The Latest: Museum opens for reflection after shootings

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The Latest on the shootings in the Kalamazoo, Michigan, area (all times local):

9:30 a.m.

A Kalamazoo museum is opening its doors as a place of reflection and peace for those affected by the killing of six people in and around the city.

The Kalamazoo Institute of Arts is waiving its usual admission fee for the rest of the month following last weekend's attacks.

Executive Director Belinda Tate says in a statement that the museum wants to "open our doors to share the peace and beauty of the museum."

Tate says the museum is being offered "as a respite space for reflection, nourishment and quality time with family and friends."

Authorities say the shootings by Jason Dalton were random and they haven't revealed a motive. The shootings occurred in a restaurant parking lot, outside an apartment building and at a car lot.


8:35 a.m.

Western Michigan University officials say they will improve how the school communicates during emergencies after it didn't issue an alert during the series of weekend shootings a few miles from campus.

The Kalamazoo school's leaders heard from dozens of students Monday night, including some who criticized the school's response or who had ideas about improving the alert system.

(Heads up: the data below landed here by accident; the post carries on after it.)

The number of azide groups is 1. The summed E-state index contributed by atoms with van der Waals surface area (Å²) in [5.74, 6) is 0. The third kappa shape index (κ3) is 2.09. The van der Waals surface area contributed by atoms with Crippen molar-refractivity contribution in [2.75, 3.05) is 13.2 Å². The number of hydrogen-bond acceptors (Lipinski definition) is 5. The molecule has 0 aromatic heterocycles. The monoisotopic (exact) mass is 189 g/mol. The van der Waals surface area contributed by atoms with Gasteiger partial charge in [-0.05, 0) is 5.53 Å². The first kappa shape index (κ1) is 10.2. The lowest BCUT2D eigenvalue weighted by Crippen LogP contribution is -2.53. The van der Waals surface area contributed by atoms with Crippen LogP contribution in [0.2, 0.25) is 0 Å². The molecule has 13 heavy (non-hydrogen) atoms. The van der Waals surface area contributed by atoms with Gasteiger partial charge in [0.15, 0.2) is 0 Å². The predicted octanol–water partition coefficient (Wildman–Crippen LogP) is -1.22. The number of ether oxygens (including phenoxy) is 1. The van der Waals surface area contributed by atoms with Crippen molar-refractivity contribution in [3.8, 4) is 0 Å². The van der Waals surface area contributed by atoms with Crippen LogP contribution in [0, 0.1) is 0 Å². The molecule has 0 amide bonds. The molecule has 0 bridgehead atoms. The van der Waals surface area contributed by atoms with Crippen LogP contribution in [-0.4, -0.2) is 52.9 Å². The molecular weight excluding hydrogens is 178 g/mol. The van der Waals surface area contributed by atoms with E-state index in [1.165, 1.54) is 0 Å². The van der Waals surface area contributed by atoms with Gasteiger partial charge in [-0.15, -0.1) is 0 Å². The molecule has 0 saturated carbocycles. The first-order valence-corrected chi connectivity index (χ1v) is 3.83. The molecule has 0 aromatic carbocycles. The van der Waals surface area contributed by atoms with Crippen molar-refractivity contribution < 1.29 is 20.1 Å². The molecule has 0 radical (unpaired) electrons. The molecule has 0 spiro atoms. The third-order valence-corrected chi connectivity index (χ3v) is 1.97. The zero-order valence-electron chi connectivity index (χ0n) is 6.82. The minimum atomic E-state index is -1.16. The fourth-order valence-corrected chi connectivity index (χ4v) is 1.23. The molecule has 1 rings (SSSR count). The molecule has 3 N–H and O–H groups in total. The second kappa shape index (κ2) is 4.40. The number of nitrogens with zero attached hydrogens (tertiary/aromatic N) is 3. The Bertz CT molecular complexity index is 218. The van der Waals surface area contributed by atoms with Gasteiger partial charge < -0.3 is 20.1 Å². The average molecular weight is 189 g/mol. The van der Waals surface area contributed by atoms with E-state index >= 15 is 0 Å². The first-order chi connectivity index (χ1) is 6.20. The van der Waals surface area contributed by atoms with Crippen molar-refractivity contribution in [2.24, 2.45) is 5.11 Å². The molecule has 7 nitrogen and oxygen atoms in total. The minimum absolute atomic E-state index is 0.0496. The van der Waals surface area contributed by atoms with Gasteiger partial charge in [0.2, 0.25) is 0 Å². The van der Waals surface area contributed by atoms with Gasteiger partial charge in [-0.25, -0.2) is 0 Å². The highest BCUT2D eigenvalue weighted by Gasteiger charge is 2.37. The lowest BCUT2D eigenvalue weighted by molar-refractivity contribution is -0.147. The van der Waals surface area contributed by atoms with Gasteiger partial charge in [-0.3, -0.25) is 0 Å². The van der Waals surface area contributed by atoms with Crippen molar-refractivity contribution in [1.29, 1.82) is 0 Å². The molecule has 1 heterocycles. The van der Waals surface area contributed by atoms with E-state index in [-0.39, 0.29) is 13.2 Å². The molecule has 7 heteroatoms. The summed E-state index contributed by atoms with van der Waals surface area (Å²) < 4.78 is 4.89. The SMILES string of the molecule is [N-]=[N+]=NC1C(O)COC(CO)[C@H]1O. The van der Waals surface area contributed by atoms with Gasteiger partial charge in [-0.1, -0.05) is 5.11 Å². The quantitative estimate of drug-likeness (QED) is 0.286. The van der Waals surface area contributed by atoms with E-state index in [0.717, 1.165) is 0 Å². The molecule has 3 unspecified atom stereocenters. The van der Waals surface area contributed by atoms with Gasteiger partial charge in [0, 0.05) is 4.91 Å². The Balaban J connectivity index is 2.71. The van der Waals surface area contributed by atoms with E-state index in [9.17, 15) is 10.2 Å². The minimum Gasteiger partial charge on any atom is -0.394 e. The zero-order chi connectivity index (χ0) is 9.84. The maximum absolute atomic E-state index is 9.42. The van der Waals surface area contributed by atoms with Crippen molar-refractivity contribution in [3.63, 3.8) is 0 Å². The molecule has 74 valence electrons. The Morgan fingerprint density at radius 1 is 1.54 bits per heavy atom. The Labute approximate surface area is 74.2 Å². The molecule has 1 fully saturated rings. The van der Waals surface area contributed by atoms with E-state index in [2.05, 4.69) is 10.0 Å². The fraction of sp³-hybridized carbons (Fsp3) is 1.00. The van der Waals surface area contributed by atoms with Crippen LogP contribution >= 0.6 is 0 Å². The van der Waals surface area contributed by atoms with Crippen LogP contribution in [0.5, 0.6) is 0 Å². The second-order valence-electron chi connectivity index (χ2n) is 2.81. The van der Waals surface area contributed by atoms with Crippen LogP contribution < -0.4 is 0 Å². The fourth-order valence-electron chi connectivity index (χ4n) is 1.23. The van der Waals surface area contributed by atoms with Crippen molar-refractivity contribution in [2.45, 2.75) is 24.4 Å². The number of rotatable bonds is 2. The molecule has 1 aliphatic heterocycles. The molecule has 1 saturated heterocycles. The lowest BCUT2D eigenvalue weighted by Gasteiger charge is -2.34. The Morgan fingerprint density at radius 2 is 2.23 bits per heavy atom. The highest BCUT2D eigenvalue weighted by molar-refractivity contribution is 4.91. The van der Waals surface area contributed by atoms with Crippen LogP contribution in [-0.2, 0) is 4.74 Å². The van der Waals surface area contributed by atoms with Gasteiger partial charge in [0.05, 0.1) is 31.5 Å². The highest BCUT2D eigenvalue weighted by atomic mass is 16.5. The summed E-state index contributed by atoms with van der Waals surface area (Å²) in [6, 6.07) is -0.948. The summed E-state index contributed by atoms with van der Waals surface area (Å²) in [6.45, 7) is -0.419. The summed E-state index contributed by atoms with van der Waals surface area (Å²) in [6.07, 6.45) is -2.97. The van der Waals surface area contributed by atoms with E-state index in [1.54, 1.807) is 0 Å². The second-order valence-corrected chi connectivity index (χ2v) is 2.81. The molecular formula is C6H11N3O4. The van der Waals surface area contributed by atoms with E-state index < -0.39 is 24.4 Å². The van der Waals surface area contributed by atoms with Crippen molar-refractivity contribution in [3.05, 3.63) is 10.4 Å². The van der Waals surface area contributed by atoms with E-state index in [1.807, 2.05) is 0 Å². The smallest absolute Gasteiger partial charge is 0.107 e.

University President John Dunn says the alert system is set up to warn of threats to the campus and people on it. However, the Kalamazoo Gazette reports ( ) that Dunn apologized, saying the school "did not meet your expectations."

The school's public safety chief, Scott Merlo, says there was a "breakdown in communication."

An Uber driver has been charged in the attacks, which killed six people and wounded two others.


2:50 a.m.

More details are emerging about the night authorities say a Michigan man has admitted gunning down six randomly chosen victims in and around Kalamazoo. But any hint as to why remains stubbornly elusive.

Authorities allege Jason Dalton carried out the attacks over hours during which he also ferried passengers around town as an Uber driver. The 45-year-old appeared briefly in court by video link and was charged Monday with six counts of murder.

Kalamazoo police Det. Cory Ghiringhelli told the court Dalton admitted to investigators "that he took people's lives."

The admission seemed only to deepen the mystery of what was behind the killings of six people with no apparent connection to the gunman. Police and prosecutors acknowledge a motive may never be fully known.